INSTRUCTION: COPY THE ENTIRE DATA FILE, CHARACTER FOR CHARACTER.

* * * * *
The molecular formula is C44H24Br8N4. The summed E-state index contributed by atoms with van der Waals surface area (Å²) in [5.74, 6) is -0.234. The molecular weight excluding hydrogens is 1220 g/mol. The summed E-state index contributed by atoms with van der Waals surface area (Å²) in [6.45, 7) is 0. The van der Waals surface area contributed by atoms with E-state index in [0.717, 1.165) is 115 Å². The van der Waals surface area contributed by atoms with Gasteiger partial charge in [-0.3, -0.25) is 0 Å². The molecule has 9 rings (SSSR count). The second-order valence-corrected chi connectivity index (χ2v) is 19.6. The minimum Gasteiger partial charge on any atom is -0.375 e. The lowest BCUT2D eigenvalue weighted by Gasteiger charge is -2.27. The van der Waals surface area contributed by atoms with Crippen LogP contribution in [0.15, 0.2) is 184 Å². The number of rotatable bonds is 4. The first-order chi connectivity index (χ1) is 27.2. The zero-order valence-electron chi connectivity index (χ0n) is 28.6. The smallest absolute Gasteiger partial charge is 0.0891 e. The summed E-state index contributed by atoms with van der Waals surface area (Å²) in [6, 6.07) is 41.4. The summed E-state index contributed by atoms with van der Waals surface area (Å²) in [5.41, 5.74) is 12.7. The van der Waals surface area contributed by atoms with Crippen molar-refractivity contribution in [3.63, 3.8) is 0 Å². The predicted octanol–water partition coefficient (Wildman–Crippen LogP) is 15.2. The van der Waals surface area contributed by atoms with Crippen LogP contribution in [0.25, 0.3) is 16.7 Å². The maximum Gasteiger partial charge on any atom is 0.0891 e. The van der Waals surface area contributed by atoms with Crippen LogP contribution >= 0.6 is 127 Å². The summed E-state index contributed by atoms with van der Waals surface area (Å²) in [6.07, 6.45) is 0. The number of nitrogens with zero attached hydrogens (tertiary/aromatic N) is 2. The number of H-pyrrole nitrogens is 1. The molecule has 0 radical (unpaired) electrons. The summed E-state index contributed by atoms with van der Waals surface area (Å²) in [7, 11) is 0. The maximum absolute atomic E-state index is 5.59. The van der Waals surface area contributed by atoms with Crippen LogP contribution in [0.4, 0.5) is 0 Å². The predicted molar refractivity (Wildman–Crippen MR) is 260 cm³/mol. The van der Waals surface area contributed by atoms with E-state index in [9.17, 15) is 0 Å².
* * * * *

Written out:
The molecular formula is C44H24Br8N4. The summed E-state index contributed by atoms with van der Waals surface area (Å²) in [5.74, 6) is -0.234. The molecular weight excluding hydrogens is 1220 g/mol. The summed E-state index contributed by atoms with van der Waals surface area (Å²) in [6.45, 7) is 0. The van der Waals surface area contributed by atoms with E-state index in [0.717, 1.165) is 115 Å². The van der Waals surface area contributed by atoms with Gasteiger partial charge in [-0.3, -0.25) is 0 Å². The molecule has 9 rings (SSSR count). The second-order valence-corrected chi connectivity index (χ2v) is 19.6. The minimum Gasteiger partial charge on any atom is -0.375 e. The lowest BCUT2D eigenvalue weighted by Gasteiger charge is -2.27. The van der Waals surface area contributed by atoms with Crippen LogP contribution in [0.15, 0.2) is 184 Å². The number of rotatable bonds is 4. The first-order chi connectivity index (χ1) is 27.2. The zero-order valence-electron chi connectivity index (χ0n) is 28.6. The smallest absolute Gasteiger partial charge is 0.0891 e. The summed E-state index contributed by atoms with van der Waals surface area (Å²) in [6, 6.07) is 41.4. The summed E-state index contributed by atoms with van der Waals surface area (Å²) in [5.41, 5.74) is 12.7. The van der Waals surface area contributed by atoms with Crippen molar-refractivity contribution in [3.63, 3.8) is 0 Å². The predicted octanol–water partition coefficient (Wildman–Crippen LogP) is 15.2. The van der Waals surface area contributed by atoms with Crippen LogP contribution in [0.25, 0.3) is 16.7 Å². The maximum Gasteiger partial charge on any atom is 0.0891 e. The van der Waals surface area contributed by atoms with Crippen LogP contribution >= 0.6 is 127 Å². The summed E-state index contributed by atoms with van der Waals surface area (Å²) in [6.07, 6.45) is 0. The number of nitrogens with zero attached hydrogens (tertiary/aromatic N) is 2. The number of H-pyrrole nitrogens is 1. The molecule has 0 radical (unpaired) electrons. The summed E-state index contributed by atoms with van der Waals surface area (Å²) in [7, 11) is 0. The maximum absolute atomic E-state index is 5.59. The van der Waals surface area contributed by atoms with Crippen LogP contribution in [0.4, 0.5) is 0 Å². The predicted molar refractivity (Wildman–Crippen MR) is 260 cm³/mol. The van der Waals surface area contributed by atoms with E-state index in [9.17, 15) is 0 Å².